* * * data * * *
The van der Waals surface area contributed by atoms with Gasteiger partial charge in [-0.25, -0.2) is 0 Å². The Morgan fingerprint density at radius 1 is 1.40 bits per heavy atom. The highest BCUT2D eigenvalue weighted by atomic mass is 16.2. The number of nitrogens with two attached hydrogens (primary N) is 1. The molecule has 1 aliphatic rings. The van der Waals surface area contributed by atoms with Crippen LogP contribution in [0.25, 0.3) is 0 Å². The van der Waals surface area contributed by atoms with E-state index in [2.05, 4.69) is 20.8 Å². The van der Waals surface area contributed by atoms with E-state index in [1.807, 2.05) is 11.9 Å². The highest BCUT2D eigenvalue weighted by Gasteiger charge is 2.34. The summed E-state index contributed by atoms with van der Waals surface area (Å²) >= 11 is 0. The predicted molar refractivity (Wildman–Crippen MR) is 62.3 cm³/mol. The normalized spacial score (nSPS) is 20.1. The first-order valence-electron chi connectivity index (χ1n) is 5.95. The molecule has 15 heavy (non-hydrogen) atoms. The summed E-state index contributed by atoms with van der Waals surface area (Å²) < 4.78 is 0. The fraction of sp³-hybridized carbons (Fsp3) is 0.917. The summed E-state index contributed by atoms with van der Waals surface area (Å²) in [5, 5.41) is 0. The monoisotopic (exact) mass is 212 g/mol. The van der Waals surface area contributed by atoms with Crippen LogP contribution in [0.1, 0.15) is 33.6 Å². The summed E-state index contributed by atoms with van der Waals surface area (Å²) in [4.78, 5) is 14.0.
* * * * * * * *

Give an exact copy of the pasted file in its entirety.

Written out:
The van der Waals surface area contributed by atoms with Gasteiger partial charge in [-0.25, -0.2) is 0 Å². The Morgan fingerprint density at radius 1 is 1.40 bits per heavy atom. The highest BCUT2D eigenvalue weighted by atomic mass is 16.2. The number of nitrogens with two attached hydrogens (primary N) is 1. The molecule has 1 aliphatic rings. The van der Waals surface area contributed by atoms with Crippen LogP contribution in [0.25, 0.3) is 0 Å². The van der Waals surface area contributed by atoms with E-state index in [2.05, 4.69) is 20.8 Å². The van der Waals surface area contributed by atoms with E-state index in [1.807, 2.05) is 11.9 Å². The highest BCUT2D eigenvalue weighted by Gasteiger charge is 2.34. The summed E-state index contributed by atoms with van der Waals surface area (Å²) >= 11 is 0. The predicted molar refractivity (Wildman–Crippen MR) is 62.3 cm³/mol. The normalized spacial score (nSPS) is 20.1. The first-order valence-electron chi connectivity index (χ1n) is 5.95. The molecule has 15 heavy (non-hydrogen) atoms. The summed E-state index contributed by atoms with van der Waals surface area (Å²) < 4.78 is 0. The fraction of sp³-hybridized carbons (Fsp3) is 0.917. The summed E-state index contributed by atoms with van der Waals surface area (Å²) in [5, 5.41) is 0. The monoisotopic (exact) mass is 212 g/mol. The van der Waals surface area contributed by atoms with Crippen LogP contribution in [0.1, 0.15) is 33.6 Å². The summed E-state index contributed by atoms with van der Waals surface area (Å²) in [4.78, 5) is 14.0.